Small businesses float a national rent relief plan for economic recovery
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Small businesses want a national approach to rent relief during lockdowns, including federal government-backed loans to help repay debt racked up from lease deferrals.
Council of Small Business Organisations Australia interim chief executive Alexi Boyd said a new plan assisting employers across the country needs to be introduced to ensure small businesses are not left at the mercy of negotiating with large landlords.
Business groups want locked down companies to be supported more.Credit:Dominic Lorrimer
“What we’re finding is rent is one of the biggest costs to businesses, our members are telling us it is accumulating,” Ms Boyd said. “Potentially it is the rent that breaks the back of business who owe tens or hundreds of thousands of dollars in debt from deferral systems … many are still paying back deferred rent from the last lockdowns.”
The NSW government introduced a rent relief package late on Friday, including reintroducing a code of conduct for commercial leases to help ensure rent relief for coronavirus-impacted tenants and creating a $40 million hardship fund to support landlords who provide rental waivers. The Victorian government has made it mandatory for landlords to provide rent relief proportionate with turnover declines and has an $80 million fund to assist landlords.
But Ms Boyd is concerned landlords and tenants nationally are still left to negotiate by themselves to secure a rent reduction.
“The code of conduct last time didn’t work as some landlords didn’t come prepared to negotiate in good faith,” she said. “We need to make the system that’s now in place more robust and more fair and equitable for the tenant, especially those that are small and don’t have much power in this situation.”
As part of COSBOA’s proposal, businesses would undergo a hardship test administered by state and territory tribunals to determine whether they are financially suffering enough to justify rent relief. After being assessed as having lost enough turnover, landlords would be required to cut the rent or allow a tenant to exit their lease without penalty. Tenants would have outstanding rent forgiven.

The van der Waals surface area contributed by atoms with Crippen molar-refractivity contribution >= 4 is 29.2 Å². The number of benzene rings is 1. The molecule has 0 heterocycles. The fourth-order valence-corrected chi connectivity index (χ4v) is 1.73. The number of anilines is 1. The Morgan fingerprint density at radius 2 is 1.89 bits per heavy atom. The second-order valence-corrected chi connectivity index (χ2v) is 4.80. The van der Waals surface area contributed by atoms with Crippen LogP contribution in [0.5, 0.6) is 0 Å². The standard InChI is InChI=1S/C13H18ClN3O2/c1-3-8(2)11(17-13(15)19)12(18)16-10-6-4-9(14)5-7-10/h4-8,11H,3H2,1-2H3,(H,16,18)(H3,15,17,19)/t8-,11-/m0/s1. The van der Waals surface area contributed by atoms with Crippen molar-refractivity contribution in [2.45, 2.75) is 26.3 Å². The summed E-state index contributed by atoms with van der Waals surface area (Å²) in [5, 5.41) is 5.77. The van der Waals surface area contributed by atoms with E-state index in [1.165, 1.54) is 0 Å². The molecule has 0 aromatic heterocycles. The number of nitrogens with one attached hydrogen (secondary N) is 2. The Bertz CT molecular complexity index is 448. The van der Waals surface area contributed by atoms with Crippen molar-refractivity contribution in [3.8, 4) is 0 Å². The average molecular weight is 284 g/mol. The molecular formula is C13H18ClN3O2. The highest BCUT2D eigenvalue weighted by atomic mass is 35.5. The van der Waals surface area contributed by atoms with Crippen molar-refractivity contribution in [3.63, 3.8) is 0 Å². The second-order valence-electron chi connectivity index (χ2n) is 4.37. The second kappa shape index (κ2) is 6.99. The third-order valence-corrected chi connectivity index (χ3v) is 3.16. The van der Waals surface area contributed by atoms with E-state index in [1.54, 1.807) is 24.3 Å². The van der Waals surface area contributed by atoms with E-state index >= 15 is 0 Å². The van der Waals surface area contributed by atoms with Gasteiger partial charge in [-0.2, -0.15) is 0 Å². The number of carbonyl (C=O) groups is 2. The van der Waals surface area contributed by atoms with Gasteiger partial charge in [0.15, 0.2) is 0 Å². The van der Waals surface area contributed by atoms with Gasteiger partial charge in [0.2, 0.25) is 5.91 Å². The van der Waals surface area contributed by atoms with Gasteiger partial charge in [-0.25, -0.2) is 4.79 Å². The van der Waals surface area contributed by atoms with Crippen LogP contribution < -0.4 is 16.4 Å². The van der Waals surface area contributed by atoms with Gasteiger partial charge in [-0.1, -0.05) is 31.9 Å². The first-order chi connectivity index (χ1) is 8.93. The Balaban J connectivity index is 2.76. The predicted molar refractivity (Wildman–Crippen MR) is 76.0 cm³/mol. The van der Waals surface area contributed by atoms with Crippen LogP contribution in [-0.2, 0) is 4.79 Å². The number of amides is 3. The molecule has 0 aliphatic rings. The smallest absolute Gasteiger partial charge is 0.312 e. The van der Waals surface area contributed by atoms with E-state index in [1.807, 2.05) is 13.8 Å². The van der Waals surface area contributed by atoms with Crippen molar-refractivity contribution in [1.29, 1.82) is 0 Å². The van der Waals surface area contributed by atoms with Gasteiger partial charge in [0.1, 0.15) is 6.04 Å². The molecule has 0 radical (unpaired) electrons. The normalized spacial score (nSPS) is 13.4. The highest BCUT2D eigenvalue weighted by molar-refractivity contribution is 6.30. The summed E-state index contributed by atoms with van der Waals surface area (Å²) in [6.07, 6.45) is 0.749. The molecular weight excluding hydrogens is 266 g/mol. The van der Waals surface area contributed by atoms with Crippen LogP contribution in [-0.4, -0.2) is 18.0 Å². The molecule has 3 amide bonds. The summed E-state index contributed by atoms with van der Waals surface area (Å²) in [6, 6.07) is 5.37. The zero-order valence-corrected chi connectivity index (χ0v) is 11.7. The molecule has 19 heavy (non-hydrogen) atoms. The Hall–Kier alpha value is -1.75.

The organisation has also requested rent assistance, supported by the state government, to cover the gap between what the negotiated payment is and the current rent for two full quarters. This is similar to the NSW and Victorian schemes.
Under COSBOA’s plan, affected businesses would then be able to take on a new recovery-focused loan from the government “to cover verifiable rent, mortgages and tax debt which have been accumulated due to the impact of lockdowns” repaid as a portion of annual turnover.
However, the Property Council of Australia NSW executive director Luke Achterstraat has already raised concerns about rent waivers reintroduced by the NSW government, saying the commercial property sector provided $15 billion worth of support to tenants during lockdown last year and small owners will struggle.
He is already concerned the assistance provided is a “one-size-fits-all” strategy.
“Many commercial owners are still providing ongoing support to tenants affected by the 2020 lockdowns, with considerations in place,” he said. “We welcome government looking at relief for small landlords. Not all commercial owners are big businesses, a lot are mums and dads who have it as their nest egg.”
National employer Ai Group chief executive Innes Willox said the state and federal governments had jointly financed many grants to support businesses that could be used to pay rent as well as introduced mediation and landlord tax relief.
“Ai Group is open to a quick consideration of the adequacy of existing arrangements and for the national cabinet to consider supporting a harmonised approach,” he said.
Australian Chamber of Commerce and Industry chief executive Andrew McKellar said rental assistance measures were critical through lockdowns.
“The prompt and coordinated approach between federal and state governments has been fundamental to supporting both business and landlords who have been significantly impacted by restrictions. These support mechanisms must adjust as required to ensure that when lockdowns end, our economy can bounce back strongly,” he said.
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